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The Mind Robber

by Peter Ling

Book review by Paul Scoones

The last of our book reviews for this issue focuses on a book from Troughton's last season, the same one that The Seeds of Death came from. There is a distinct advantage in getting the original writer to novelise his/her own story and Peter Ling does it particularly well.

Although this is only his first novel for the series, and probably his last, he writes with a confident and knowledgeable style. There is little to fault with this book; purists might not like the fact that Ling has changed both the beginning and end of the story so that it no longer runs smoothly over the story links with the two Ian Marter books, The Dominators, and The Invasion but it doesn't bother me. Unlike a lot of the Target range, this book is a glowing tribute to the serial on which it is based. No other writer other then Peter Ling could have achieved this so effectively.

You probably know that The Mind Robber is a strange, surrealistic story set in the Land of Fiction, controlled by the Master (Not the Master we know), an elderly gentleman who used to write adventure stories for the 'Ensign'. He is supposed to be the villain of the piece, but he, like all the other characters, is so well written you can't help but feel something for him long before the Doctor 'reforms' him. The late Patrick Troughton's Doctor shines right out of the page; Peter Ling has captured the perfect essence of the much-loved Second Doctor.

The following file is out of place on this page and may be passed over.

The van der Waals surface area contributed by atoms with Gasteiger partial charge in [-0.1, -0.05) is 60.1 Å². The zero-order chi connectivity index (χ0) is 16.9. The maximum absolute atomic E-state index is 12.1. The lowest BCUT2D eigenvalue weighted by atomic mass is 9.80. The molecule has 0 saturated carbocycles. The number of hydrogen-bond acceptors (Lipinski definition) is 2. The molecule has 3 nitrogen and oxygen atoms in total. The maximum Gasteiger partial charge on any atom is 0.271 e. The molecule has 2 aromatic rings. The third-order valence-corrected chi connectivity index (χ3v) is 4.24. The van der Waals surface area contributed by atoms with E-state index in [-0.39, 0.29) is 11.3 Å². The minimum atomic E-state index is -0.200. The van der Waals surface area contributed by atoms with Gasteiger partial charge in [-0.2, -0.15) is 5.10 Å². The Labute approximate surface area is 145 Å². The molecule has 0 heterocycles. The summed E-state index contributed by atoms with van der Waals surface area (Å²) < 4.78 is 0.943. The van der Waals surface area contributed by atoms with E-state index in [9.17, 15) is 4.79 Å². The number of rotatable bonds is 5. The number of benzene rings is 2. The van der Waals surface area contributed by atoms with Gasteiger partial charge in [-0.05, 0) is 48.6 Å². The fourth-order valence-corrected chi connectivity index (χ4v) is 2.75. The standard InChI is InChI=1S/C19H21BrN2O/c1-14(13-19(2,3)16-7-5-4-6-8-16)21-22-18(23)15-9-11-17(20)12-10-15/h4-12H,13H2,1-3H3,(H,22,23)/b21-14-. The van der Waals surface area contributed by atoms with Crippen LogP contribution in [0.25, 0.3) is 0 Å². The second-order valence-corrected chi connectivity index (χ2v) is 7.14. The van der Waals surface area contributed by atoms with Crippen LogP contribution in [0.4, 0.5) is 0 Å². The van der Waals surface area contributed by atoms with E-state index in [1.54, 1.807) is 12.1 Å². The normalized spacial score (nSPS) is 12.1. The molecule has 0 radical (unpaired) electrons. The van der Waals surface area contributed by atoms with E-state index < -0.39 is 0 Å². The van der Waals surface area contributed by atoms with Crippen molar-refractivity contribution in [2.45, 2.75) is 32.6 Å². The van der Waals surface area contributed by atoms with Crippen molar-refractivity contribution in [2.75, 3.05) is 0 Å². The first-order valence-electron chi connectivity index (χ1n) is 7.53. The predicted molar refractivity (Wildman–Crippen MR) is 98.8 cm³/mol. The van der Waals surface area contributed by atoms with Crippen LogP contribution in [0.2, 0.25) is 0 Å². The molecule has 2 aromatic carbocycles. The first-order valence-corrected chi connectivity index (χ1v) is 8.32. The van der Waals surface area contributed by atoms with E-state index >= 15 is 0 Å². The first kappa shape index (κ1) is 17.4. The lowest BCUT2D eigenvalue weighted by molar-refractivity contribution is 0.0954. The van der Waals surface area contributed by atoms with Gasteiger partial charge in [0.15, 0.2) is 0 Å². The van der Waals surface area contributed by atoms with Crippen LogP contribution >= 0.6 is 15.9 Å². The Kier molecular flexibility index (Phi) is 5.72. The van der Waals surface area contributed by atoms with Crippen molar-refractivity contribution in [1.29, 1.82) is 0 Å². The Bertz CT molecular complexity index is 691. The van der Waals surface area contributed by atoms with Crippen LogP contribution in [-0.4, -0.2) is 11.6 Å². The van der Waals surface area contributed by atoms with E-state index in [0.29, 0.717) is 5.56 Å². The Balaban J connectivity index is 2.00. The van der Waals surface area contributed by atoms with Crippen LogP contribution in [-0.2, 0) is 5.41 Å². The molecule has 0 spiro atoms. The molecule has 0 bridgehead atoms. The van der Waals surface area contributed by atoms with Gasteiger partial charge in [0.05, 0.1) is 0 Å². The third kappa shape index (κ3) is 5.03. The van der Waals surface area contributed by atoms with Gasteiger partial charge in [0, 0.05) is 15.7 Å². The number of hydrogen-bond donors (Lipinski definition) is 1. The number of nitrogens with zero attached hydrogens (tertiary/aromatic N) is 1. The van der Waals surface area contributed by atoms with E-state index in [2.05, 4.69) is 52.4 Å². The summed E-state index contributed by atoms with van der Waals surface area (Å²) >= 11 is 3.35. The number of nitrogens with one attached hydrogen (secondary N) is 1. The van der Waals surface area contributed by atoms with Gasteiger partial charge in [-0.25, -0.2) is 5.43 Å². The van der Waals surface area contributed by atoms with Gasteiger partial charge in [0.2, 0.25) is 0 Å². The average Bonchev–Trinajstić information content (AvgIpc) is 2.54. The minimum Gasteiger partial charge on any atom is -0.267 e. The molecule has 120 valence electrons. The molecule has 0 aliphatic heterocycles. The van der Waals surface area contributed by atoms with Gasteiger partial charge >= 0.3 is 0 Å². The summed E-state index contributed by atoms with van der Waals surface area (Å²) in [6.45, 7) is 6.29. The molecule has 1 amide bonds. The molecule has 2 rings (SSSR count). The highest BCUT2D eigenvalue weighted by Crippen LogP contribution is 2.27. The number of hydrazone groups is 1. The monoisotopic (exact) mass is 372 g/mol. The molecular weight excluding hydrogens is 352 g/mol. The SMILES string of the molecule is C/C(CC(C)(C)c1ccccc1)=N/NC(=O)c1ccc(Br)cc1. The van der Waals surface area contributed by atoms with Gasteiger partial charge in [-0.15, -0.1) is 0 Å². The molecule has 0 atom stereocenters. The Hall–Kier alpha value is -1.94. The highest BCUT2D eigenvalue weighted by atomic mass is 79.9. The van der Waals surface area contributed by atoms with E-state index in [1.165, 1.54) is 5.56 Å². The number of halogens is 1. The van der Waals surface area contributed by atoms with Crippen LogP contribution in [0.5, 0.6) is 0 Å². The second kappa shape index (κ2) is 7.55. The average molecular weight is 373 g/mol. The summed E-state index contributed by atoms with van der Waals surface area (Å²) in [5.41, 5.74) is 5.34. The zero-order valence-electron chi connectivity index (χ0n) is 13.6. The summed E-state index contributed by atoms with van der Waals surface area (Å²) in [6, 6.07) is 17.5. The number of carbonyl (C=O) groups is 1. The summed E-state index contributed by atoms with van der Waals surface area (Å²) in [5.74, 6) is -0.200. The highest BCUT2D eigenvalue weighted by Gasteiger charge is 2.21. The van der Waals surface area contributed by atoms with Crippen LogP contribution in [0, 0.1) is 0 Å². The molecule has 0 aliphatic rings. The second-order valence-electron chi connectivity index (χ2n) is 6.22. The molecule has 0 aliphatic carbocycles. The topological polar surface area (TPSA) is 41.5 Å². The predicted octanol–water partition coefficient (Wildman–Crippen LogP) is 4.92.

Ling really went to town on his fictional' characters as well - the Karkus is brilliant, and there's a wonderful description of the Gorgon coming to life.

Perhaps the crowning achievement, though, is the skillful way in which Ling tells the whole of Part One in flashback through the Doctor's mind. Peter Ling didn't write this part, as it was added on at a late date by script editor Derrick Sherwin, but the author has given it more links with his own episodes than Part One originally had. Good novels are always written by the original scriptwriter; Black Orchid and Fury from the Deep will go down in Doctor Who history as being rare masterpieces, and The Mind Robber must surely join them.

This item appeared in TSV 2 (September 1987).

Index nodes: The Mind Robber